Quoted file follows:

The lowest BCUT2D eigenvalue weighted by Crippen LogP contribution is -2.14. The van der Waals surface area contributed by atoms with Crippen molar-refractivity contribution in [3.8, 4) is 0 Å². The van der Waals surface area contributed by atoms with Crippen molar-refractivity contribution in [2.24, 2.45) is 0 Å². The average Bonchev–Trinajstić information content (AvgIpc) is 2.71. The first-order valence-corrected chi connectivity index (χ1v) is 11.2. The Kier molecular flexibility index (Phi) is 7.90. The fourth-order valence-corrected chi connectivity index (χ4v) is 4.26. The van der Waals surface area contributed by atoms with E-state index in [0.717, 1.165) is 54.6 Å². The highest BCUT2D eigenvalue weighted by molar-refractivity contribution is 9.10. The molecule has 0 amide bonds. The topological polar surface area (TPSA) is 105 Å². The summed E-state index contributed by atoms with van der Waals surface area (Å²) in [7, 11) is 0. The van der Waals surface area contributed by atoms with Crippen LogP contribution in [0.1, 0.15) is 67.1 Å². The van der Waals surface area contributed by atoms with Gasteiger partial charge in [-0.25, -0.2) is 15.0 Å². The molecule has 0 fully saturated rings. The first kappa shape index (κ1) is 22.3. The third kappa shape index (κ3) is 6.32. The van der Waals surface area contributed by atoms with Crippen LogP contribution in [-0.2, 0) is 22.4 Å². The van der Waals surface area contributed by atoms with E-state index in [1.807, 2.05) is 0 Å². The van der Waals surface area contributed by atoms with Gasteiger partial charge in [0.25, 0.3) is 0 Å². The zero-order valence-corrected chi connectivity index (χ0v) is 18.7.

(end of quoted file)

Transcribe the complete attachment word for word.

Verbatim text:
The lowest BCUT2D eigenvalue weighted by Crippen LogP contribution is -2.14. The van der Waals surface area contributed by atoms with Crippen molar-refractivity contribution in [3.8, 4) is 0 Å². The van der Waals surface area contributed by atoms with Crippen molar-refractivity contribution in [2.24, 2.45) is 0 Å². The average Bonchev–Trinajstić information content (AvgIpc) is 2.71. The first-order valence-corrected chi connectivity index (χ1v) is 11.2. The Kier molecular flexibility index (Phi) is 7.90. The fourth-order valence-corrected chi connectivity index (χ4v) is 4.26. The van der Waals surface area contributed by atoms with E-state index in [0.717, 1.165) is 54.6 Å². The highest BCUT2D eigenvalue weighted by molar-refractivity contribution is 9.10. The molecule has 0 amide bonds. The topological polar surface area (TPSA) is 105 Å². The summed E-state index contributed by atoms with van der Waals surface area (Å²) in [7, 11) is 0. The van der Waals surface area contributed by atoms with Crippen LogP contribution in [0.1, 0.15) is 67.1 Å². The van der Waals surface area contributed by atoms with Gasteiger partial charge in [-0.25, -0.2) is 15.0 Å². The molecule has 0 fully saturated rings. The first kappa shape index (κ1) is 22.3. The third kappa shape index (κ3) is 6.32. The van der Waals surface area contributed by atoms with Crippen LogP contribution in [-0.2, 0) is 22.4 Å². The van der Waals surface area contributed by atoms with E-state index in [1.807, 2.05) is 0 Å². The van der Waals surface area contributed by atoms with Gasteiger partial charge in [0.25, 0.3) is 0 Å². The zero-order valence-corrected chi connectivity index (χ0v) is 18.7.